Here, the court detained Leticia because Fredrick and Corina left methamphetamine within her reach. For the same reason, the court made a true finding that Leticia came under the juvenile court's jurisdiction. Moreover, Fredrick has been an addict since he began living with Corina and Leticia. He smoked methamphetamine the day the police found the drugs. Leticia saw his drug pipe and, when the children were detained, presumptive tests concluded Sarina had methamphetamine in her system. In addition, Fredrick disciplined Leticia by hitting her, sometimes with a shoe. Courts routinely remove children from their parents under similar circumstances. Leaving drugs within a child's reach, using drugs while responsible for a child's welfare, and hitting a child are not parental acts.
Fredrick also used to hit Corina "all the time" and once dragged her by her hair.
Leticia and Fredrick argue that In re Kieshia E. should not apply as it only applies to intentional acts and Fredrick's acts were "negligent." Using drugs and hitting children are not negligent acts. Regardless of whether Fredrick negligently left drugs on the table, he purposefully used them, which is sufficient to bring this matter under the aegis of In re Kieshia E.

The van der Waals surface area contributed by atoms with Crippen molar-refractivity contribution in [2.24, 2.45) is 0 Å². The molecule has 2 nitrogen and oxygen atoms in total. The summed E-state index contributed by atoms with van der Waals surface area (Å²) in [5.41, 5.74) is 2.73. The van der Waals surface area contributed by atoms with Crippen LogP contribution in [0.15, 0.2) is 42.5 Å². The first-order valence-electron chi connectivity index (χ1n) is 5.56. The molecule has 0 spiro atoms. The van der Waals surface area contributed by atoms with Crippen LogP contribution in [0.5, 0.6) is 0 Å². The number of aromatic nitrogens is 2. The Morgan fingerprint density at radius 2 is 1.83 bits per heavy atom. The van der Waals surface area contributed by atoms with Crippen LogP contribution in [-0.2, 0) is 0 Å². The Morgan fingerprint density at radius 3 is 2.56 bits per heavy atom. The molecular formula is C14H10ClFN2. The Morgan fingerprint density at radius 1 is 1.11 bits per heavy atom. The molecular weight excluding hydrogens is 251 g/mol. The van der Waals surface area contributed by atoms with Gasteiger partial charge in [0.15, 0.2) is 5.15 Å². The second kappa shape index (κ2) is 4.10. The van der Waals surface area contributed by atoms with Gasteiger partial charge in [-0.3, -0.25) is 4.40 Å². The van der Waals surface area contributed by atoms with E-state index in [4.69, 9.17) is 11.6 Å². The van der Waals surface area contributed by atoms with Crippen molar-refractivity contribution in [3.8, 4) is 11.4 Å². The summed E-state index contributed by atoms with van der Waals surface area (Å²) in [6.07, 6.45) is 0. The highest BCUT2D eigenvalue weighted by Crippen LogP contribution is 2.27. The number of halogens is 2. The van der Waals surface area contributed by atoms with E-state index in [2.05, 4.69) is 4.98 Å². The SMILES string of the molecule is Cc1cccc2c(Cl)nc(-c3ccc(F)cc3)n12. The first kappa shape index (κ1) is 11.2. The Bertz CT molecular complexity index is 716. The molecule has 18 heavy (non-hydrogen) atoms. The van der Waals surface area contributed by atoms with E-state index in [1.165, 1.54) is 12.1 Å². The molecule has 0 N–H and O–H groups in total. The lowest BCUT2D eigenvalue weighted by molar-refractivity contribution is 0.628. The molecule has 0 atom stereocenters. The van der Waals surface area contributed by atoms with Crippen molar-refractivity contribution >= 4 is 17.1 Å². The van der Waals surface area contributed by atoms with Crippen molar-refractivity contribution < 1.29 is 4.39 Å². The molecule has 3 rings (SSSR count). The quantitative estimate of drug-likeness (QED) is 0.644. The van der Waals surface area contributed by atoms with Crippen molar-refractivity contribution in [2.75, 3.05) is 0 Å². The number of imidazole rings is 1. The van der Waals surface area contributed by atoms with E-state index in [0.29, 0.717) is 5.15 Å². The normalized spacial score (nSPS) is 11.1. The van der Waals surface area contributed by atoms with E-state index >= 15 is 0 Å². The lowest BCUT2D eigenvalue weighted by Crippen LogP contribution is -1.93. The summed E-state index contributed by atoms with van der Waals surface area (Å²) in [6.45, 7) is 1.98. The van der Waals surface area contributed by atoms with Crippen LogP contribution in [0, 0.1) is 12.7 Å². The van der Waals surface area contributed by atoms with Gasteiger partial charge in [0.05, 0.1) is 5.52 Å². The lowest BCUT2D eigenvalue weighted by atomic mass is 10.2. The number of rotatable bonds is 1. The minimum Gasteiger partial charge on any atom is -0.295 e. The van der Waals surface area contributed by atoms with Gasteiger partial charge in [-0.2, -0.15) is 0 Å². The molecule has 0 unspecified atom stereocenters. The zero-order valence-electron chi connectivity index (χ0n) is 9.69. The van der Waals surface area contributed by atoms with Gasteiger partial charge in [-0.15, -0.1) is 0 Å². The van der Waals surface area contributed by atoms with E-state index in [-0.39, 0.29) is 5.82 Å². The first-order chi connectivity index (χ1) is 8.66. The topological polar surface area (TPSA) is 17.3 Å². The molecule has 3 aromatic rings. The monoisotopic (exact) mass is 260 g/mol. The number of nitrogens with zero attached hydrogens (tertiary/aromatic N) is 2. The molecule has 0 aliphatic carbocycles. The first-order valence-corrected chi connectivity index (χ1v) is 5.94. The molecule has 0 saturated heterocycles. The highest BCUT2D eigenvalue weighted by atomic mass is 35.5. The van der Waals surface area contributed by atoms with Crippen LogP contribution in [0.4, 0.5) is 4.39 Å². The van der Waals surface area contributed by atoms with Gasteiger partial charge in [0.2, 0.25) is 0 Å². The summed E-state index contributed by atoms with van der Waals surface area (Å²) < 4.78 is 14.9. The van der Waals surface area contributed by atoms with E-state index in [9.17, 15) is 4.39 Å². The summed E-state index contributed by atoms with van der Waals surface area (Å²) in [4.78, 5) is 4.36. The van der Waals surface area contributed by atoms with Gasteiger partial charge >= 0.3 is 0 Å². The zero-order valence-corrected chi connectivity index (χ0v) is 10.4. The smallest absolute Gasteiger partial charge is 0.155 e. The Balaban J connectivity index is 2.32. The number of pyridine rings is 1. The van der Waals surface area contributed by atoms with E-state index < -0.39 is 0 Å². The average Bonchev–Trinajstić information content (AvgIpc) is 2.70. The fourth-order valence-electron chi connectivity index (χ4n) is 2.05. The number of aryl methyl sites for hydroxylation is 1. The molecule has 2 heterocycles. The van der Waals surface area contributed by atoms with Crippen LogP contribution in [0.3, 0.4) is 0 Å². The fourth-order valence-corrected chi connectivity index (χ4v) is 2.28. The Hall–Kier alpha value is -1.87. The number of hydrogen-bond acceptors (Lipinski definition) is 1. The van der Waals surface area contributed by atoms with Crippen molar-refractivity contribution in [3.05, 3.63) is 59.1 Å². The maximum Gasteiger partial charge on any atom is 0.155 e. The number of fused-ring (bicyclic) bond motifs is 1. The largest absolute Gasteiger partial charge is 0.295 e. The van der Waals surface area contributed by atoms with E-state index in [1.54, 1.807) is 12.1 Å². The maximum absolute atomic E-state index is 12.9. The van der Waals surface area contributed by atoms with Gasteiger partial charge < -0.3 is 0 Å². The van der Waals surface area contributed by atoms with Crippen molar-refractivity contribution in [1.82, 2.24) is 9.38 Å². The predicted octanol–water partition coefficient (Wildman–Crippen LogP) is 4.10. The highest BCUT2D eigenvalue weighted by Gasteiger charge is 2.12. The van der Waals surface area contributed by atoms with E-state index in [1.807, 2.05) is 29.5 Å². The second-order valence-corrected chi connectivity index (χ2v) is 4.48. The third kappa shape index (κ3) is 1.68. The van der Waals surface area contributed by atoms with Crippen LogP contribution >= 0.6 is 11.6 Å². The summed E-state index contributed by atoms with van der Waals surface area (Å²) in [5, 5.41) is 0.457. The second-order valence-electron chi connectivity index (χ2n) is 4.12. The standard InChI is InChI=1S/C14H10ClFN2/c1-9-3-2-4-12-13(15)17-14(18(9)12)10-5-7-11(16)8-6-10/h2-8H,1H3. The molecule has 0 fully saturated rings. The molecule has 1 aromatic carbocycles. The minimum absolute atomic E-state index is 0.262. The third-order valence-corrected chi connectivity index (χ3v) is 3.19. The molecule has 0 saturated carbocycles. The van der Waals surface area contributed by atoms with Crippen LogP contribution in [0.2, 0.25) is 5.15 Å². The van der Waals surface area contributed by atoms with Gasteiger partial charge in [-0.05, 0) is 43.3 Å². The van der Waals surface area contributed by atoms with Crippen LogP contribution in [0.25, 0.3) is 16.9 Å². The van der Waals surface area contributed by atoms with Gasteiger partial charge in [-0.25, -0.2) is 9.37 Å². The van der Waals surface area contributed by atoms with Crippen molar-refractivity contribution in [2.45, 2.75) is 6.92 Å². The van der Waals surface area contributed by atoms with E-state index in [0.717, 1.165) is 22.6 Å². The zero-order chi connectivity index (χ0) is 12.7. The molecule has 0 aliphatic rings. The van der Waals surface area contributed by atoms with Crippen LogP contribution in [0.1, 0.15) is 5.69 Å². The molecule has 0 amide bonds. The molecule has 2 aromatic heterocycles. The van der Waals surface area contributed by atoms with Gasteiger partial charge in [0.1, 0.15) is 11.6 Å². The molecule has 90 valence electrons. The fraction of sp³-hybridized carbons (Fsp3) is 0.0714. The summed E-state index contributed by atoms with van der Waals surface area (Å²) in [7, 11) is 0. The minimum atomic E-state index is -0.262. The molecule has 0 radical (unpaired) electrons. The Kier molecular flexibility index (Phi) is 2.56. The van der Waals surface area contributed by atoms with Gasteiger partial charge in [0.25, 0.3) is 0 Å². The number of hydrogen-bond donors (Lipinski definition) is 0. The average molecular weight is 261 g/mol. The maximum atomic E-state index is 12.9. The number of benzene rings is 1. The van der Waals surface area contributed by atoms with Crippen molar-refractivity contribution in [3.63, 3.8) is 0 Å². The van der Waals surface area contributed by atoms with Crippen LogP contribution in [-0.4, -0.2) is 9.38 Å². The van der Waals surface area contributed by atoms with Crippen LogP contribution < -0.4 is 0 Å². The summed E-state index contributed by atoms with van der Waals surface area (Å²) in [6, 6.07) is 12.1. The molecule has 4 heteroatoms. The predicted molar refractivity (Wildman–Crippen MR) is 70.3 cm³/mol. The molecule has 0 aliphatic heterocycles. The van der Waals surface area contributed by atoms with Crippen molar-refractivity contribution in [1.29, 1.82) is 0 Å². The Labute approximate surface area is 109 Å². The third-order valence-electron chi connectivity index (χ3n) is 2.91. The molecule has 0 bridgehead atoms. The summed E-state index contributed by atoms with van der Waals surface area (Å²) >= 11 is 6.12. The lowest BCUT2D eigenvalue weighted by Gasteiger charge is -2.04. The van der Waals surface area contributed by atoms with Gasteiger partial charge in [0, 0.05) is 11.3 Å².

Fredrick also asserts that In re Kieshia E. only applies when the applicant has sexually or physically abused the child. However, In re Kieshia E. is not limited to cases of physical or sexual abuse, but also applies to an applicant whose drug use places children in his or her care at risk. The court in In re Kieshia E. disapproved of In re Rachael C. (1991) 235 Cal.App.3d 1445. ( In re Kieshia E., supra, 6 Cal.4th at pp. 78-80.) In In re Rachael C., the court allowed a child's caretakers to become de facto parents even though the child had been removed after drugs were found in their home and upon the child's dresser and bottle liners, and the child had drugs in her system. ( In re Rachael C., supra, 235 Cal.App.3d at p. 1453.) The court stated that the misconduct of the child's nonparental caretaker was irrelevant to the interests and policies favoring the caretaker's limited right of participation in dependency proceedings. ( Id. at pp. 1452-1453.)